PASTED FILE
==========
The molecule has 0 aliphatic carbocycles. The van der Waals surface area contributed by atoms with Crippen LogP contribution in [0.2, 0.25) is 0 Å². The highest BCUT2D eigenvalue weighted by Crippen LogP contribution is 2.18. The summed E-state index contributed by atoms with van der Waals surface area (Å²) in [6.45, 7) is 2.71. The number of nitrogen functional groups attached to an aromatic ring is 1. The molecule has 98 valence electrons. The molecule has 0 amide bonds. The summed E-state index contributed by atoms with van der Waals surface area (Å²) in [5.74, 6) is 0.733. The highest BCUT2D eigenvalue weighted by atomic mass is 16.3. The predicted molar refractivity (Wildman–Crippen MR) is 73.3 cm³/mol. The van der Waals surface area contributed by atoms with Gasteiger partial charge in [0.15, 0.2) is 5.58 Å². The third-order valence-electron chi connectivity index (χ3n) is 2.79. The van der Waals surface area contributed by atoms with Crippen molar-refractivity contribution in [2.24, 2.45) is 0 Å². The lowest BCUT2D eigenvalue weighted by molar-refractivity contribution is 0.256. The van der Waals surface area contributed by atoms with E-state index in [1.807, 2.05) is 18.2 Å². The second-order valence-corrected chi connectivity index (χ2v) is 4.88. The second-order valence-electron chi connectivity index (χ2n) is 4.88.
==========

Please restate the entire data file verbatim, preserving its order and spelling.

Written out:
The molecule has 0 aliphatic carbocycles. The van der Waals surface area contributed by atoms with Crippen LogP contribution in [0.2, 0.25) is 0 Å². The highest BCUT2D eigenvalue weighted by Crippen LogP contribution is 2.18. The summed E-state index contributed by atoms with van der Waals surface area (Å²) in [6.45, 7) is 2.71. The number of nitrogen functional groups attached to an aromatic ring is 1. The molecule has 98 valence electrons. The molecule has 0 amide bonds. The summed E-state index contributed by atoms with van der Waals surface area (Å²) in [5.74, 6) is 0.733. The highest BCUT2D eigenvalue weighted by atomic mass is 16.3. The predicted molar refractivity (Wildman–Crippen MR) is 73.3 cm³/mol. The van der Waals surface area contributed by atoms with Gasteiger partial charge in [0.15, 0.2) is 5.58 Å². The third-order valence-electron chi connectivity index (χ3n) is 2.79. The van der Waals surface area contributed by atoms with Crippen molar-refractivity contribution in [2.24, 2.45) is 0 Å². The lowest BCUT2D eigenvalue weighted by molar-refractivity contribution is 0.256. The van der Waals surface area contributed by atoms with E-state index in [1.807, 2.05) is 18.2 Å². The second-order valence-corrected chi connectivity index (χ2v) is 4.88. The second-order valence-electron chi connectivity index (χ2n) is 4.88.